The US Nuclear Regulatory Commission (NRC) has published a report advocating for weakened or reduced safety inspections for nuclear power plants.
The Recommendations for enhancing the reactor oversight process report, published on Tuesday, follows a yearlong consultation process, including correspondence with stakeholders and public meetings.
The report provides recommendations in three parts of the inspection process: removing and revising requirements in the assessment area, revising sample sizes and resource estimates for a number of baseline inspection procedures and revising the determination process for Emergency Preparedness Areas.
In the report, the NRC maintained that these changes would improve efficiency and allow inspectors to focus on more important safety concerns, adding that the amendments would help staff perform “an appropriate level of oversight with less regulatory burden and expenditure of resources by focusing oversight on issues of greater safety significance.”
The report has been criticised by a number of Democratic politicians and environmental groups. In a letter to the NRC chair Kristine Svinicki, House Appropriations Committee leaders said: “To ensure nuclear power provides safe, reliable, emission-free energy, it is imperative for the NRC to uphold strong regulatory standards. That is why we are disturbed by the consideration of these far-reaching changes to the NRC’s regulatory regime without first actively conducting robust public outreach and engagement.
“It would be a mistake to attempt to make nuclear power more cost competitive by weakening NRC’s vital safety oversight. Cutting corners on such critical safety measures may eventually lead to a disaster that could be detrimental to the future of the domestic nuclear industry.”
🚨 NEW from @AppropsDems & @EnergyCommerce on @NRCgov‘s proposed changes to its monitoring of nuclear power plants: “Cutting corners on such critical safety measures may eventually lead to a disaster that could be detrimental to the future of the domestic nuclear industry.” pic.twitter.com/hB42OK3Vlv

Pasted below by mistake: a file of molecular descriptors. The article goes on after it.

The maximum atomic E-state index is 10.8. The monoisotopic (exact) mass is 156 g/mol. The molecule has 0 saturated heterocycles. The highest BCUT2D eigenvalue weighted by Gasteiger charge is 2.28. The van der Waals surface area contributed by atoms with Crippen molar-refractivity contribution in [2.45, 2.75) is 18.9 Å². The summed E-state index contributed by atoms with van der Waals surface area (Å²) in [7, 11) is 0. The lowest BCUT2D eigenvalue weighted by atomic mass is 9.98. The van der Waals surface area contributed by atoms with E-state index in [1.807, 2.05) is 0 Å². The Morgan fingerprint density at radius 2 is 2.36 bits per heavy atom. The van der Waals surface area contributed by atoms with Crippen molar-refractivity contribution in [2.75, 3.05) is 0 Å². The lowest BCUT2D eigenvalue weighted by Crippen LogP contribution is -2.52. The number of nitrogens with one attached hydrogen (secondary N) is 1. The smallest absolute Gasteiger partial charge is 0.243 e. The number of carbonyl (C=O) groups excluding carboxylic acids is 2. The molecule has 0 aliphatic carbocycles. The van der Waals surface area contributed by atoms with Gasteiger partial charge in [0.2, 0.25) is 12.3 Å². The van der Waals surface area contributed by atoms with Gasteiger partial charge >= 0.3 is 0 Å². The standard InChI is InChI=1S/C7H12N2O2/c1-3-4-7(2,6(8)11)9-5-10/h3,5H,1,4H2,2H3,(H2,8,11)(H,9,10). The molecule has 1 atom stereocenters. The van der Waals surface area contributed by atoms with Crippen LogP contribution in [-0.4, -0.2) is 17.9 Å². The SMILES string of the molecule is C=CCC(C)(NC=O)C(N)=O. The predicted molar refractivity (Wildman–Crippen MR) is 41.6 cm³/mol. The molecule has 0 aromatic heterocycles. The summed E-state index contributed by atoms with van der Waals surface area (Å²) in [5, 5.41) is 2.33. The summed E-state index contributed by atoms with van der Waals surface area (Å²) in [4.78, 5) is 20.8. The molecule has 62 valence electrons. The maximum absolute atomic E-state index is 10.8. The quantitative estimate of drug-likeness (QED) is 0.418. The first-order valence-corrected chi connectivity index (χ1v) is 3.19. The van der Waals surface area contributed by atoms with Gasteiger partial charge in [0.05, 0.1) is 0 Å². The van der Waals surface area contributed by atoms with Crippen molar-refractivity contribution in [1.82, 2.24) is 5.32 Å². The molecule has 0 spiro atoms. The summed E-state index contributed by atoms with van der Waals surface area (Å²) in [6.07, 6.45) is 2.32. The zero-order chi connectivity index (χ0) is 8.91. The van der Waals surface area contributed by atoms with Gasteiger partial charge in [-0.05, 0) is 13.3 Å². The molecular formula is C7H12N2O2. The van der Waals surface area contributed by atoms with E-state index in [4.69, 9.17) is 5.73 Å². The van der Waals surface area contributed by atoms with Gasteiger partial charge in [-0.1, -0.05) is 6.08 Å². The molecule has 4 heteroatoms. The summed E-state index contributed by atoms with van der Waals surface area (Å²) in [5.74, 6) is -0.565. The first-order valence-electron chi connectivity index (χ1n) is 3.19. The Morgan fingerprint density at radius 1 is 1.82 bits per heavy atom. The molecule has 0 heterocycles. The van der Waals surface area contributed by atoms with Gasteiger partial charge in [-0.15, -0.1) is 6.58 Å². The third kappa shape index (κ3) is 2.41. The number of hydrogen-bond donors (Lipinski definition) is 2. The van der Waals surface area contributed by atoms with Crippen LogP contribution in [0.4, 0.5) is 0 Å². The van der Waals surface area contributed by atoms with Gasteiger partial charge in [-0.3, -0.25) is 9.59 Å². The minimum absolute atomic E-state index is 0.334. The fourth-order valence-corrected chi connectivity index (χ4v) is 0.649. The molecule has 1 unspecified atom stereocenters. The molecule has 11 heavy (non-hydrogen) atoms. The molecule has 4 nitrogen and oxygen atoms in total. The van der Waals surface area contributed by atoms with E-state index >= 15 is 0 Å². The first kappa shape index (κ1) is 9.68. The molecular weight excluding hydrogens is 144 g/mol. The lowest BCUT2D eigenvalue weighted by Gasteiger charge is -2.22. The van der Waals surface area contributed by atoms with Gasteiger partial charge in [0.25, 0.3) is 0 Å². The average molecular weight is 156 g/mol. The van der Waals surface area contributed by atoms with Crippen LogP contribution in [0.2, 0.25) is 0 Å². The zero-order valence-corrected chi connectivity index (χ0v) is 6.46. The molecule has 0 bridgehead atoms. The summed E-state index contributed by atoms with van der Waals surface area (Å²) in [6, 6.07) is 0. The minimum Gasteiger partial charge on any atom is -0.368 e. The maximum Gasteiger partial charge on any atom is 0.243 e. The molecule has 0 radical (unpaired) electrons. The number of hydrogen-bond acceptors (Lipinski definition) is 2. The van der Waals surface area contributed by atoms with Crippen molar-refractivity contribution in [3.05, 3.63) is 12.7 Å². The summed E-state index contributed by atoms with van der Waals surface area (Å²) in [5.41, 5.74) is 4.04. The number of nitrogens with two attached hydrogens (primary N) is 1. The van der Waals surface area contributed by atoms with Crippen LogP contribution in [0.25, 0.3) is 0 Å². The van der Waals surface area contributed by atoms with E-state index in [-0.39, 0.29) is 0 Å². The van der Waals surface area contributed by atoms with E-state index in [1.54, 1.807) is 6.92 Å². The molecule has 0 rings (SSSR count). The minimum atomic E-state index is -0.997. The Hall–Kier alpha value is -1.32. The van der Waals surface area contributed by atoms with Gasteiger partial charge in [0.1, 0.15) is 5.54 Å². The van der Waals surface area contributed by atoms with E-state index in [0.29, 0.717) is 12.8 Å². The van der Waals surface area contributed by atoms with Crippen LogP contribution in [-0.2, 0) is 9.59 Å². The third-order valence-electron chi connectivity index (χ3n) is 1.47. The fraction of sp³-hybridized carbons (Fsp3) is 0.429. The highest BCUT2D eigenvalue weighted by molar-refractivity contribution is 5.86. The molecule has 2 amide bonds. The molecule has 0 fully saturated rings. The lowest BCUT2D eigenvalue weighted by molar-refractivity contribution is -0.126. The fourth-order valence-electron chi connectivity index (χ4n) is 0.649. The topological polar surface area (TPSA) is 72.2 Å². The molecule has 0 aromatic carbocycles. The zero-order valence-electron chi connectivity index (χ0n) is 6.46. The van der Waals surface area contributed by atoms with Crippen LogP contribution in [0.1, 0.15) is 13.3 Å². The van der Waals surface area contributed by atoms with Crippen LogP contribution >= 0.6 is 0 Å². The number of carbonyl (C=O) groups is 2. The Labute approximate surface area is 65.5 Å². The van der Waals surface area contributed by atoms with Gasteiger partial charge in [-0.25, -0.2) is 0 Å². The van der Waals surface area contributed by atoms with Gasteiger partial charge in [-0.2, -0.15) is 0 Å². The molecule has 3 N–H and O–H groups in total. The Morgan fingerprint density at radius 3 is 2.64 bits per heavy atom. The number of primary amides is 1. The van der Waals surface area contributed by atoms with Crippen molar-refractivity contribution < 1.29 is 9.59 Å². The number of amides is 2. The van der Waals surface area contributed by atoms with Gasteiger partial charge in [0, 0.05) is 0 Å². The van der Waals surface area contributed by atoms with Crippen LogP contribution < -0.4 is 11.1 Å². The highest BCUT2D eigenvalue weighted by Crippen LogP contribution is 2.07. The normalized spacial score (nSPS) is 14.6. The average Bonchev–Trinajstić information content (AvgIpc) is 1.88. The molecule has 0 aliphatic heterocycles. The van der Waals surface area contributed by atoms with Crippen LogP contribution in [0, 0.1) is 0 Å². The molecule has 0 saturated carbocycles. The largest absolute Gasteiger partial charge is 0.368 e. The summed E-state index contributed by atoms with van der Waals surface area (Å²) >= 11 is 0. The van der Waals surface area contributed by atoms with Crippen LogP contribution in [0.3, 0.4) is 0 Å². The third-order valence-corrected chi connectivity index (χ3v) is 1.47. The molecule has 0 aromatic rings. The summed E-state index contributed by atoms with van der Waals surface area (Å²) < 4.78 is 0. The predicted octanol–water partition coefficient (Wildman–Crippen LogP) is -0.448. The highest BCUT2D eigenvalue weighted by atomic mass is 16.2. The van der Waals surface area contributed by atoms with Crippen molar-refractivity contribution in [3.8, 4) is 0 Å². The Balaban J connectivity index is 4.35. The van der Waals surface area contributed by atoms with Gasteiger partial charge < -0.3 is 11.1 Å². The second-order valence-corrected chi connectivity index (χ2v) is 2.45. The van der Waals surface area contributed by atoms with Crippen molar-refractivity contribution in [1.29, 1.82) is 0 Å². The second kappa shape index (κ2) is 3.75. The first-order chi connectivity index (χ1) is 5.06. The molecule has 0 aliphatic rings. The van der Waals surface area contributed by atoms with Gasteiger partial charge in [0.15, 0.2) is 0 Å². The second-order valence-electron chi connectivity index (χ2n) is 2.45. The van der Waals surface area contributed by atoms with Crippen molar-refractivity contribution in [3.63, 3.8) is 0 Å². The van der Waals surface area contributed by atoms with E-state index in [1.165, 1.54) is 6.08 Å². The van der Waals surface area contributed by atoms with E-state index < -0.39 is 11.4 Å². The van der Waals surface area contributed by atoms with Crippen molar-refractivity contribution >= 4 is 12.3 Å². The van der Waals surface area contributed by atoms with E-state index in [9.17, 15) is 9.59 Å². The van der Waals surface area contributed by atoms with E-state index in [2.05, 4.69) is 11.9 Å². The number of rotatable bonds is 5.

— House Appropriations (@AppropsDems) July 15, 2019
This report follows similar regulation changes in the offshore oil and gas industry, with the US administration rolling back climate regulations on methane emissions in September 2018 and weakening offshore safety regulations in May 2019.
When approached for comment, the NRC said: “The report speaks for itself.”
Nuclear Energy Institute CEO and president Maria Korsnick told Power Technology: “The Reactor Oversight Process (ROP) SECY has just been released to the public, and NEI is reviewing it now.
“We look forward to the Commission’s decision, and applaud the NRC staff effort to systematically evaluate the decades-old ROP to ensure that it reflects a more robust understanding of the current performance of the U.S. nuclear fleet.
“The health and safety of our workers and the public always have been and always will be paramount. Our outstanding performance as an industry is due to an exceptional culture of safety at the nation’s nuclear power stations and a strong, independent regulator.”